Rather, ridership and revenue both grew in the +8-9% range on the Capitol Corridor, creating another record high for ridership in the month of December 2008.  The San Joaquins also saw similar ridership and revenue percentage growth.  Only the Pacific Surfliner service saw a substantial loss in riders and downturn in revenue.  This may be a reflection of a more significant economic deterioration in Southern California than in Northern California.

Sustained on-time performance on the Capitol Corridor has helped keep riders, and improved on-time performance of the San Joaquins is also likely helping to sustain growth there.

Capitol Corridor (December 2008)
130,261 passengers   +9.0%  vs. December 2007
This is a new December record, and keeps the Capitol Corridor third busiest route in the country, still by a wide margin.  Passengers for the last 12 months: 1,729,401 , now pushing towards the 1.8 million barrier!

$1,822,259  December 2008 ticket revenue    +8.4%  vs. December 2007

The farebox recovery   revenue-to-cost ratio for December is 43.3% ,
reflecting the increased Amtrak cost base due to labor contracts and fuel adjustments (FY to date: 46%, a bit lower than the 50% target). Traditionally, January through April our farebox recovery rate is lower than May through September, so we still have a ways to go to get ‘on budget’.

On-time performance  for December ‘delivered to the customer’ was:   93.0%  still the best of any corridor service in the country, reflecting sustained Union Pacific performance at 98-99%  and continued good Amtrak operational performance.  (FFY to date: 92.6%)  This is our best year-to-date quarterly report ever for on-time performance. 

These first quarter stats are a good start to the Fiscal Year, and Capitol Corridor on-time performance is now the best in the country, topped only by the once-a-day Pennsylvanian (Philadelphia-Pittsburgh) and still well above the premier Acela Express service on the Northeast Corridor (86.1%).


Pacific Surfliners (December 2008)
195,887 passengers  -8.1%  vs. December 2007, but still the second busiest route in the nation, by a wide margin

$3,551,818 December 2008 revenue: -5.3% vs. December 2007

On-time performance for December 2008: 85.2%   (FFY to date: 80.5%)


San Joaquins (December 2008)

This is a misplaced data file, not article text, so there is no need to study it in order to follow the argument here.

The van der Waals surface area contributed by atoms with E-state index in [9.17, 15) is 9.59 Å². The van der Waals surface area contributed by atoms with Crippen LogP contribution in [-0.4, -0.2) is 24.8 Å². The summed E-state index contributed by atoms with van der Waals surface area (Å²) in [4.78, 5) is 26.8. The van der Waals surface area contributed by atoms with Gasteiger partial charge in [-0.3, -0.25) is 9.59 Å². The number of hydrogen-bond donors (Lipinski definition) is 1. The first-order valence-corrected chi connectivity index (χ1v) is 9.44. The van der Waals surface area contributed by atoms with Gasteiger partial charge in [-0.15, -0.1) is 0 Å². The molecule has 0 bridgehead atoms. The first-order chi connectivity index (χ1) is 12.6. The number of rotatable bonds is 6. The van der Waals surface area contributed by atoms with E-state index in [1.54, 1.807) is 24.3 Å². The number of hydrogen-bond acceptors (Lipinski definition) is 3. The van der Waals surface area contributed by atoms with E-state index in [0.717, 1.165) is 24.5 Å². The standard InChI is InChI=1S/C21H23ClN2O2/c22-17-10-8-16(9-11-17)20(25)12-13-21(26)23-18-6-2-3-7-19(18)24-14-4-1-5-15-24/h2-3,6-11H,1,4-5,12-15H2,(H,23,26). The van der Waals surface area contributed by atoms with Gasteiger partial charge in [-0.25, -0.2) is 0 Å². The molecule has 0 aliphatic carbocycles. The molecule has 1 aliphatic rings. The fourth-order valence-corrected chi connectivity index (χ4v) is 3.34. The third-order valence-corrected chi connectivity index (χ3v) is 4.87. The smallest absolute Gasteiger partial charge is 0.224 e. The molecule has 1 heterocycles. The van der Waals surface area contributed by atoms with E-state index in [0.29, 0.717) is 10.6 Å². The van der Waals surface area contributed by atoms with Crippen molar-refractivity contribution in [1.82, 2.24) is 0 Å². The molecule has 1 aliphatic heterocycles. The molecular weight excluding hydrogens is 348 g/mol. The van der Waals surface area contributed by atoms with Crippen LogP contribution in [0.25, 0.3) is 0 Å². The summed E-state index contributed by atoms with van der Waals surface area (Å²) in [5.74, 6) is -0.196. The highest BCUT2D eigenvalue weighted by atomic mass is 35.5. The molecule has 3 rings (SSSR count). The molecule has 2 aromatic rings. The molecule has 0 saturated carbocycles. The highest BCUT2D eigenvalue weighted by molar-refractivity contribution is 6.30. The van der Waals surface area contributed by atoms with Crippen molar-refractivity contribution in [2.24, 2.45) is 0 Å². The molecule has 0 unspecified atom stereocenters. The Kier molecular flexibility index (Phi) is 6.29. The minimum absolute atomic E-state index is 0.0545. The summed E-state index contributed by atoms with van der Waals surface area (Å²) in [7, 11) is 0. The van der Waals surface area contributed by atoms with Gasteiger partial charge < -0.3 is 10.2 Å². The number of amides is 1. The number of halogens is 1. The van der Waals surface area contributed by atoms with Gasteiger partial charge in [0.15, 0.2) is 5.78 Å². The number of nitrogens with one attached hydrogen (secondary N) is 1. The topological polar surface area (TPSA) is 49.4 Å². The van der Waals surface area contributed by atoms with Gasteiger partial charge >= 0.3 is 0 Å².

80,920 passengers  +9.3% vs. December 2007

$2,762,135  December 2008 revenue:  +8.9%  vs. December 2007

On-time performance for December:  87.6%  (FFY to date:  88.0%)


Total California Intercity Corridor Ridership for December 2008:  407,068
Total Northeast Corridor ‘Spine’ ridership for December 2008:    825,191
For December 2008, the California Corridors are 49.33% of Northeast Corridor ‘Spine’ Boston-Washington ridership

Total Northeast Corridor ridership for December 2008
with branches to Springfield, MA; Albany, NY and Harrisburg, PA:  1,034,737
For December 2008, the California Corridors are 40% of the total Northeast Corridor ridership.   Overall NEC ridership declined by -6.0%, but the Keystone service (Philadelphia-Harrisburg) grew by +14.5%.


San Joaquin Valley Rail Committee report

Reported by Bruce Jenkins, RailPAC Director

The San Joaquin Valley Rail Committee met in Merced Thursday, January 8, 2009.  RailPAC Associate Director George Gaekle, from Modesto, who also is a SJVRC committee member, introduced the new committee member for Stanislaus County, County Supervisor Vito Chiesa.

Ty Holscher from Tulare County reported that “in view of the economic situation that the 99 Corridor effort (to place some trains on the Union Pacific line) would be tabled for now”.

Robin Owen of Caltrans Division of Rail (DoR) reported on the issue of the “Quiet Car”.  The present rolling stock shortage precludes adding a Quiet Car at this time. It is felt that a successful effort would require a 5 car consist.  Also, unlike the Capitol Corridor which has a Quiet Car on early morning and evening trains which are utilized by business and student travelers, the San Joaquins have a much more varied clientele. Stacey Mortensen, Exec Dir. of ACE added that they have problems enforcing the quiet car. Lee Goldenberg (DoR) stated that signage and PA announcements could be the first attempt at achieving semblance of a Quiet Car.